HAVANA Cuba labeled as absurd and manipulative an annual U.S. State Department report that once again designated Cuba as a state sponsor of terrorism, a setback for advocates hoping for a change in Washington's Cuba policy this year.
The annual Country Reports on Terrorism issued on Wednesday continued to list Cuba, Iran, Sudan and Syria as countries that have "repeatedly provided support for acts of international terrorism." Cuba has been on the list since 1982.
The designation carries with it economic sanctions beyond those already imposed in the U.S. trade embargo of Cuba.
Opponents of Washington's Cold War-era policy on Cuba had hoped it would drop Cuba from the list this year in a sign U.S. President Barack Obama might want to normalize relations with the communist-ruled island 90 miles from Florida.
Proponents of change drew hope from an Atlantic Council poll showing a majority of Americans supported normalizing relations with Cuba. They were also encouraged by Florida gubernatorial candidate Charlie Christ's opposition to the embargo and reports Cuban-American sugar magnate Alfy Fanjul visited Cuba to seek reconciliation with former rivals.
A spokeswoman for the U.S. State Department said the government had "no current plans" to remove Cuba from the list.
Cuba said it "demanded" to be taken off.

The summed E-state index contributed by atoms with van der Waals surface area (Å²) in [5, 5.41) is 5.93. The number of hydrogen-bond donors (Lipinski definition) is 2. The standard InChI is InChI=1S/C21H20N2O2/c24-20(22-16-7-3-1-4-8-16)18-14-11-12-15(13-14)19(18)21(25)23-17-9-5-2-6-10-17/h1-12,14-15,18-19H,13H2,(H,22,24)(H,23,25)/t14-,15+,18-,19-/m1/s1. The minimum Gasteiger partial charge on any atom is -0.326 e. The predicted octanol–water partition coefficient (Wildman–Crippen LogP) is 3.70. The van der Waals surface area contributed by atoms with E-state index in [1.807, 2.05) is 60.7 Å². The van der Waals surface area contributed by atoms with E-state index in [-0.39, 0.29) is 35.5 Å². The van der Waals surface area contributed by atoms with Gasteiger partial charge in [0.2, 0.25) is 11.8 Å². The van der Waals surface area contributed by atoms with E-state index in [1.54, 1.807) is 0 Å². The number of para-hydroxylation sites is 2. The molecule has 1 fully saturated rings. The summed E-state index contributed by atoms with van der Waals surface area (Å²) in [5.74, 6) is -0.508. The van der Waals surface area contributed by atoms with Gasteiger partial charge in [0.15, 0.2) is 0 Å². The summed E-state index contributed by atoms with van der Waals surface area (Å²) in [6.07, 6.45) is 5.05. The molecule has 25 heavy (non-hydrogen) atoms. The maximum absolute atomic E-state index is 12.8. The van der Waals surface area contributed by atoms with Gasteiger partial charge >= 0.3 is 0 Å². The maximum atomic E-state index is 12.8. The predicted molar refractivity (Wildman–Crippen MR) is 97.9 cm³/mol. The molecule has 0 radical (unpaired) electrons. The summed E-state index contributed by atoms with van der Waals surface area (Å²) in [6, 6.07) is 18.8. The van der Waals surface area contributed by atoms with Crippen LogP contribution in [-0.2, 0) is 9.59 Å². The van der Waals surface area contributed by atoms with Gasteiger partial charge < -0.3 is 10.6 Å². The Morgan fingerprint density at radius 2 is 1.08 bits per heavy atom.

"The Foreign Ministry energetically rejects the manipulation of a matter as sensitive as international terrorism by turning it into an instrument of policy against Cuba and it demands that our country be definitively excluded from this spurious, unilateral and arbitrary list," the government said in a statement late on Wednesday.
The case against Cuba has been based largely on its past support for the armed Basque separatist group ETA, which declared a unilateral ceasefire in 2011 and says it will disarm, and for Colombia's FARC rebels, who are currently in peace talks with the Colombian government which Cuba is hosting in Havana.
The U.S. report says Cuba's ties to ETA "have become more distant" and it makes note of Cuba's role in the Colombian peace talks.
"There was no indication that the Cuban government provided weapons or paramilitary training to terrorist groups," the report said.
Cuba "continued to harbor fugitives wanted in the United States," the report said. Cuba countered that some of those received legal political asylum, some decided to live in Cuba after completing their sentences, and that none of them were charged with terrorism.
"Even so, political considerations and the need to justify the embargo at all cost ... have won out over rationality yet again," Cuba said.
(Additional reporting by Lesley Wroughton; Editing by David Adams and Andrew Hay)